There are other numerous cliché traps we can fall into with our settings, themes, romances, etc. The point is that we should always be challenging ourselves to disregard the easy writing material, the ideas that come to our minds first. Instead we need work harder and search the far reaches of our brains, continually training ourselves to delve into greater depths of creativity.

Are you avoiding the cliché trap? Have you done the hard work of sifting through all your ideas and finding the original ones? What else do YOU do to be creative but not clichéd?

Jody Hedlund is a debut historical romance novelist who was a double finalist in the 2009 ACFW Genesis Contest in Historical Romance.She’s represented by agent, Rachelle Gardner of Word Serve Literary. Her first book, The Preacher’s Bride (Bethany House Publishers) is releasing in October 2010.

Jody received a bachelor’s degree from Taylor University and a master’s from the University of Wisconsin, both in Social Work. Currently she makes her home in Midland, Michigan, with her husband and five busy children.  You can find Jody on her blog, on Facebook and on Twitter.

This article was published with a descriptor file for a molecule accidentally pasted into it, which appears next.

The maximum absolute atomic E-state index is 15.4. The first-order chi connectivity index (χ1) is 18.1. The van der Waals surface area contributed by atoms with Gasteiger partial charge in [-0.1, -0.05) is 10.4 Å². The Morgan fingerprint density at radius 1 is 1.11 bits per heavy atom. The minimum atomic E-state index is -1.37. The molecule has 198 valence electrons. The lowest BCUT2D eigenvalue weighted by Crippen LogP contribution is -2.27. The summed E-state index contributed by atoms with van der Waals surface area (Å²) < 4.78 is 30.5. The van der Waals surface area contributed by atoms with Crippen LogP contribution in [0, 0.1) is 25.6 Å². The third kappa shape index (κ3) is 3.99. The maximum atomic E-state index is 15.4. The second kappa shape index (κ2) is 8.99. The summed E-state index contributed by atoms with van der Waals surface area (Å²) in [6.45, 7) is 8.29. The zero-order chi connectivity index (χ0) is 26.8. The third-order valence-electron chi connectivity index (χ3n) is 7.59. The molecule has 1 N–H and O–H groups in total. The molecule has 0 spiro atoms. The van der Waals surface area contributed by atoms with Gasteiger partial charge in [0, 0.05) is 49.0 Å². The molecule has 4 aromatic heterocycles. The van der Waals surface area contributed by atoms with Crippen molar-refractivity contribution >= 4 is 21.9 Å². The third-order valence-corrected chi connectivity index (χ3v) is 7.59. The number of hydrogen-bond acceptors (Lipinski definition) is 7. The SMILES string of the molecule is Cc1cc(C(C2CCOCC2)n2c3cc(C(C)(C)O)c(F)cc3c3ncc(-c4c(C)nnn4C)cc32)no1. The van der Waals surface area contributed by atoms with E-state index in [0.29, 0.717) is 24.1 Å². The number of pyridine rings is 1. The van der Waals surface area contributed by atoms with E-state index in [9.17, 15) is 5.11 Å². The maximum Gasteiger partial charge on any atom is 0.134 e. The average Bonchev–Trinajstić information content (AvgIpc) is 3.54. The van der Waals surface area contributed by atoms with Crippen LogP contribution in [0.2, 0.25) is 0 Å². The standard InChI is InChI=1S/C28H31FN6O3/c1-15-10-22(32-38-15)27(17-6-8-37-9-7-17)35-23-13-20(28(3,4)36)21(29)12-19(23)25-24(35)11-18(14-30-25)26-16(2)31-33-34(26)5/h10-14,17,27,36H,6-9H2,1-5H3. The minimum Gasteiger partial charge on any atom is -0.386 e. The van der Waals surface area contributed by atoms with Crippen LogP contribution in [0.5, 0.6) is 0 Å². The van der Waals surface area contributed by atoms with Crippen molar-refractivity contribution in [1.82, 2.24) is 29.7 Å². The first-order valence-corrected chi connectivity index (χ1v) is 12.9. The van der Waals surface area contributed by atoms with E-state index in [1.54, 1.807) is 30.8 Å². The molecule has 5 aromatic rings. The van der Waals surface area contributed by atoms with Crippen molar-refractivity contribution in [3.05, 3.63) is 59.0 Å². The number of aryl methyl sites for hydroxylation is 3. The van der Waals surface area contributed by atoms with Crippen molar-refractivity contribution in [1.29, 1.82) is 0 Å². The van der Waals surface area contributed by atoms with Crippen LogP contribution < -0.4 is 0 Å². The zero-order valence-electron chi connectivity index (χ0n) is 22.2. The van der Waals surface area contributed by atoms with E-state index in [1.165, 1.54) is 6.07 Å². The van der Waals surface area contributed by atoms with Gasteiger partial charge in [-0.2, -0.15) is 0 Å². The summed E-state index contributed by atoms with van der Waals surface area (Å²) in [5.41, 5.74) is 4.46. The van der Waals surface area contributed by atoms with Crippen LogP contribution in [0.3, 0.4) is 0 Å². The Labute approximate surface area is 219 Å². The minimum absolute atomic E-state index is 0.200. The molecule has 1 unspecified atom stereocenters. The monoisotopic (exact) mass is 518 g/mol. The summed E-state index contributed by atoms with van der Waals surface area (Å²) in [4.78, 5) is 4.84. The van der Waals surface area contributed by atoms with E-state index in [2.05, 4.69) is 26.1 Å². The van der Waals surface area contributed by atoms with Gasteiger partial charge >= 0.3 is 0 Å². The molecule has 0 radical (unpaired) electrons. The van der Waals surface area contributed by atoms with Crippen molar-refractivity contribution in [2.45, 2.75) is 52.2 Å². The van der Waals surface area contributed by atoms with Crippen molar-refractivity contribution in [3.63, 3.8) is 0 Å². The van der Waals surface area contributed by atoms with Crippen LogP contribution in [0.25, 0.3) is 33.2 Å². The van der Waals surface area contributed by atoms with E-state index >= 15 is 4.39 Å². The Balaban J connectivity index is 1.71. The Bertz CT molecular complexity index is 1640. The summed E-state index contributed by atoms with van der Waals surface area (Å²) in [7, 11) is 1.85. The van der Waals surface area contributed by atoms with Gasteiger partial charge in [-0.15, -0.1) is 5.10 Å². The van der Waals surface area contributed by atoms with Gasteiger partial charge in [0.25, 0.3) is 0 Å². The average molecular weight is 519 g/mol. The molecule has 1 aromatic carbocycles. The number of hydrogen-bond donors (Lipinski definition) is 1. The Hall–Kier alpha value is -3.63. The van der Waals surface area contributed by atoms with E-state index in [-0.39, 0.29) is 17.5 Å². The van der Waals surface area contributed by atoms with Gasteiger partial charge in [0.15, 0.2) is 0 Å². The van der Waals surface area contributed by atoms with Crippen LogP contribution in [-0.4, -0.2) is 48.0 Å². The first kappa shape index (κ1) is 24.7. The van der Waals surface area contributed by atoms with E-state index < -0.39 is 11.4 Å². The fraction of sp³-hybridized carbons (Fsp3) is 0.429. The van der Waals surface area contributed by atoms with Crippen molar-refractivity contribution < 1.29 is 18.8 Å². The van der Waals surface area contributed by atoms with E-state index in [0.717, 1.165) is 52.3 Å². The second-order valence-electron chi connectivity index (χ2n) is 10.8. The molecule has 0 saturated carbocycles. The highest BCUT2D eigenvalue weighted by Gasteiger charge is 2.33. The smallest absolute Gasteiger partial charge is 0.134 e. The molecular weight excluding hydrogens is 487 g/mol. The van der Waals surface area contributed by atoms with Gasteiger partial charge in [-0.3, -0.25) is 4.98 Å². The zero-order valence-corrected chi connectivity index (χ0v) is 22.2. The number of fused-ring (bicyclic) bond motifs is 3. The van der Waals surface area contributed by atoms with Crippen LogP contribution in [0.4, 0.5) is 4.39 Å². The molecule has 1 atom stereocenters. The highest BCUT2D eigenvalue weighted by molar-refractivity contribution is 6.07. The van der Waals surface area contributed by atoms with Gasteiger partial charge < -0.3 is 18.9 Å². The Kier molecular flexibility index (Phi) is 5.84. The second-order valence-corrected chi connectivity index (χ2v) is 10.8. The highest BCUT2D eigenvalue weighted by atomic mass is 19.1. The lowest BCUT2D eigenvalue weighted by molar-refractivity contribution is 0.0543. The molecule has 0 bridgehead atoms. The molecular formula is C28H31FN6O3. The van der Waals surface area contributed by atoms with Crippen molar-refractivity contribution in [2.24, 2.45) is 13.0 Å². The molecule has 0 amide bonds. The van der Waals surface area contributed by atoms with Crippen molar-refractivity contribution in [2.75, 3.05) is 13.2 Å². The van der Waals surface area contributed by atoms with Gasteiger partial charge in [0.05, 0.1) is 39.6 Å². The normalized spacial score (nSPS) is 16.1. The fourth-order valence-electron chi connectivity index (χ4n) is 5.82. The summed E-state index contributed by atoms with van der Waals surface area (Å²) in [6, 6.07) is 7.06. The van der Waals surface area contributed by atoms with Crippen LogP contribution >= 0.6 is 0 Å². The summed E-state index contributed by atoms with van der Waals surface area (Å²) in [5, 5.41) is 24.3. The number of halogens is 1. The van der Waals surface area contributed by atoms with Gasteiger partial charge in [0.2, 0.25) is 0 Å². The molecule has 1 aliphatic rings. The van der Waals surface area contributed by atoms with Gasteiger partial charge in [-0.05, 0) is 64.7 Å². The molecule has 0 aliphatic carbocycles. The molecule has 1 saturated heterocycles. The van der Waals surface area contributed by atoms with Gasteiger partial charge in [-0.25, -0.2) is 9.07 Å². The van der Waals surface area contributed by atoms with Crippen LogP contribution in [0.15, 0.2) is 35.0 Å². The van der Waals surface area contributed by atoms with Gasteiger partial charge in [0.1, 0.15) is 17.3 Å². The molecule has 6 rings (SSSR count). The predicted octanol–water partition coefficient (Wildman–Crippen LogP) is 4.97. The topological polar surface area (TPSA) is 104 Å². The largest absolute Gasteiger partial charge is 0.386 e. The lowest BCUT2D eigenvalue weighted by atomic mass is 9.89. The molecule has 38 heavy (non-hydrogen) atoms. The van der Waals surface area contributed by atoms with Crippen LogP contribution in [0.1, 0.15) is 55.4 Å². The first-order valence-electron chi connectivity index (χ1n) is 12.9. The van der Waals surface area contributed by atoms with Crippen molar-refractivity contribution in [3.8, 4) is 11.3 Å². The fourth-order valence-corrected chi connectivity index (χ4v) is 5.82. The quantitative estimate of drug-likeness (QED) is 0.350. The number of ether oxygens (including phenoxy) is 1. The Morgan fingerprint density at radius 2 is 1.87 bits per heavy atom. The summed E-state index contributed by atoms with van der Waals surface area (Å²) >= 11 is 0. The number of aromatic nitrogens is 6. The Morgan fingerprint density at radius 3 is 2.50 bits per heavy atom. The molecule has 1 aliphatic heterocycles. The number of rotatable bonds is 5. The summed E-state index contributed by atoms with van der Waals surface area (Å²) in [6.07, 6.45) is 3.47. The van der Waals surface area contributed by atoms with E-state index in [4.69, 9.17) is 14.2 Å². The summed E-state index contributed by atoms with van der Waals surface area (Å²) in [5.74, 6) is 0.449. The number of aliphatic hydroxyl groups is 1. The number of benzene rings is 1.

Thanks Jody!  What do you think, readers?  How will you measure up to Jody’s questions?

About these ads

13 thoughts on “Guest post: Creative but not cliched by Jody Hedlund

  1. Pingback: Creativity workshop: the end, and thank you | Not Enough Words

  2. I avoid cliches like the plague. (Couldn’t resist it.)

    Anyway, half the fun of writing for me is coming up with interesting ways to say things.

    And while we’re on the topic, why is “willowy” a compliment? And why is it so often applied to blondes? Willows are droopy and have bark. Seems like that should only apply to old female dogs. O.O

  3. Jody, great article. I suspect I use a lot of cliches when I am writing rapidly, in a freewrite or in a hurry to get an idea on paper. You are so wise to suggest slowing down. I can’t appreciate the details of my own life when I’m in a bustling hurry — and I’m sure the same goes for my characters’ lives.